Garden Organically

Wednesday, 22 March 2017


As recent as 25 years ago, the idea of organic gardening was considered quite a radical concept. How in the world were gardeners expected to control the weeds, the bugs, and the animals that could threaten a thriving garden without the use of man-made chemicals?

When you think about it, organic gardening is a really simply theory. For years, people have been growing things without the use of chemicals. The early settlers of our country didn’t have Miracle-Gro or Sevin Dust and they made out just fine. It only makes sense that we should be able to apply the same techniques and get the same results as they did today. We should grow food using Mother Nature's ingredients rather than concoctions born in a chemist's laboratory for the good of all of us.

But the interest in organic gardening goes beyond just the benefits for us and our families. There has been a rise in the interest of ecology and concern about the environment that has given new life to the renewed interest in this form of gardening. By using natural minerals and materials, by taking advantage of natural predators, and by recycling garden waste, the home gardener can maintain an organic garden quite successfully.

There are many, many advantages to gardening organically. Probably first and foremost is that Food produced using organic agriculture is more nourishing and more healthful. In early August, 2001, the British organization, The Soil Association, reported that a comprehensive review of existing research revealed significant differences between organically and non-organically grown food. These differences relate to food safety, primary nutrients, secondary nutrients and the health outcomes of the people who eat organically Vitamin C and dry matter contents are higher, on average, in organically grown crops then they are in nonorganic crops. Mineral contents are also higher, on average, in organically grown crops. Food grown organically contains "substantially higher concentrations of antioxidants and other health promoting compounds than crops produced with pesticides Many people think that organically grown foods taste better. Also, some foods grown without pesticides produce a higher amount of an anti-oxidant that has been found to reduce the risk of some cancers.

Overall, though, most people who enjoy organic gardening report that the enjoyment they derive is paramount to their decision to eschew chemicals in favor of the all-natural route. Many people like to watch the tender new growth come to full maturity and, as a bonus, you get to eat it! With organic gardening, you get extra fresh vegetables. Naturally, corn on the cob and newly picked peas are especially noticeable, but this trait extends to all vegetables you grow yourself, especially under the organic method. A phenomenon noted by most people when harvesting their very first vegetables from their very first garden is that everyone eats much more of a given vegetable than they would of a similar store bought variety.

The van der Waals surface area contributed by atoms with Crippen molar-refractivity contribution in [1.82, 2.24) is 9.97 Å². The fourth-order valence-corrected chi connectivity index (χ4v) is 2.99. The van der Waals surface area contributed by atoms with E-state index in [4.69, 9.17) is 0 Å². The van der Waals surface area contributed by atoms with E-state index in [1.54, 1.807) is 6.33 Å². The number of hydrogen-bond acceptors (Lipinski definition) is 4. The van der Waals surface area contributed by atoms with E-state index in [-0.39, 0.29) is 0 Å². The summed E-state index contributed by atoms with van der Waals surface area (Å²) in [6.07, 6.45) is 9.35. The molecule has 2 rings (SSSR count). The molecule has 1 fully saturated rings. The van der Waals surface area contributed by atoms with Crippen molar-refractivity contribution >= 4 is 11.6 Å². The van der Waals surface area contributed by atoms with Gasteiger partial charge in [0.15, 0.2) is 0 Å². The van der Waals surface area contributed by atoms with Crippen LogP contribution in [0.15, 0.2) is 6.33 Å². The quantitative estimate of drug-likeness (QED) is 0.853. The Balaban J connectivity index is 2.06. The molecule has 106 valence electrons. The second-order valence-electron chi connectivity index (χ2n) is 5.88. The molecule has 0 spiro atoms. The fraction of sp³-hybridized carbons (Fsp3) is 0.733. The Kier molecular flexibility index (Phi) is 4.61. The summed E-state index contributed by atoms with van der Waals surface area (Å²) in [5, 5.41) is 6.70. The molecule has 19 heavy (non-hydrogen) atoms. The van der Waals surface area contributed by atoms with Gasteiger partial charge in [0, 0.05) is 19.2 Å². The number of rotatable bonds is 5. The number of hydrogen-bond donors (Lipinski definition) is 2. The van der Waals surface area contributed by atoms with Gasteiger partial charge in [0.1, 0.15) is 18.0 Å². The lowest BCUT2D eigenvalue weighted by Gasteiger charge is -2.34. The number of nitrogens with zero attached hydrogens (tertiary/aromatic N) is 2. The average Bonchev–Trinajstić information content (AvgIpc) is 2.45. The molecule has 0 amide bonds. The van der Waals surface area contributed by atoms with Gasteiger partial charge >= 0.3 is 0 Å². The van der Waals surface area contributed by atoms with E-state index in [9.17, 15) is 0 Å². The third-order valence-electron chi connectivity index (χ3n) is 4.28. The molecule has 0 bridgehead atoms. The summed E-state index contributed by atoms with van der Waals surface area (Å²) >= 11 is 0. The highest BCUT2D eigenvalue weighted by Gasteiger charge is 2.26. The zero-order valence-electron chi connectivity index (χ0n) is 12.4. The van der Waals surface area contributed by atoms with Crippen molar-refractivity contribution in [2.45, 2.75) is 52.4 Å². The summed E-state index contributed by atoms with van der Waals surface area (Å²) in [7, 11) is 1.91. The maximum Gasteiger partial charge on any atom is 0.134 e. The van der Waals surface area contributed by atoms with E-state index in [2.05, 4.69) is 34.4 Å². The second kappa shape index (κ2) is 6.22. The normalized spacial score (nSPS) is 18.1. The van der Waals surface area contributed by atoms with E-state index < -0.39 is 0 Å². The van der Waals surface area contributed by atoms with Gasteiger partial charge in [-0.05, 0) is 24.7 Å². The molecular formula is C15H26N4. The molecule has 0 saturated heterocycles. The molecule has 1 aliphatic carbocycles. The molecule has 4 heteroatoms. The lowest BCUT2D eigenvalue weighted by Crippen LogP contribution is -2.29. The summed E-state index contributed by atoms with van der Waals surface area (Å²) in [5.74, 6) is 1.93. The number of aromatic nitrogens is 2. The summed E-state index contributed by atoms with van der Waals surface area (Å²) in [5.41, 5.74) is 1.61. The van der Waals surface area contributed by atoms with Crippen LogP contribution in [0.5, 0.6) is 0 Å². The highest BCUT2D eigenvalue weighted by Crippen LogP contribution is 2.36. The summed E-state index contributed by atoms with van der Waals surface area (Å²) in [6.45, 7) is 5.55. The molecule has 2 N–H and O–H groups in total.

You will save money not only by growing your own food, but you can even make a little extra cash on the side by selling your own all-natural foods that are so popular in the grocery stores these days. If you have canned all the tomatoes you can and still have bushels left over, you can take the extra to the farmer’s market and sell your organic tomatoes to others who don’t have the advantage of their own garden.

For any gardener who still hasn't been convinced about the need to garden organically, here are some statistics that may help change your mind. In March of 2001, the American Cancer Society published a report linking the use of the herbicide glyphosate (commonly sold as Round-up) with a 27% increased likelihood of contracting Non-Hodgkins Lymphoma.

John Hopkins University also revealed that home gardeners use almost 10 times more pesticide per acre than the average farmer and that diseases caused by environmental illness, exposure to chemicals etc., is now the number one cause of death in the U.S. With the EPA's recent phasing out of common pesticides such as Dursban and Diazinon, we are now realizing that many of the chemicals that we thought were "safe" were never actually tested to see what their affect on children, women, and the elderly could be. The time has come to reassess our dependence on pesticides. However, you may be asking why are chemicals so bad if we’ve been using them for years and years?

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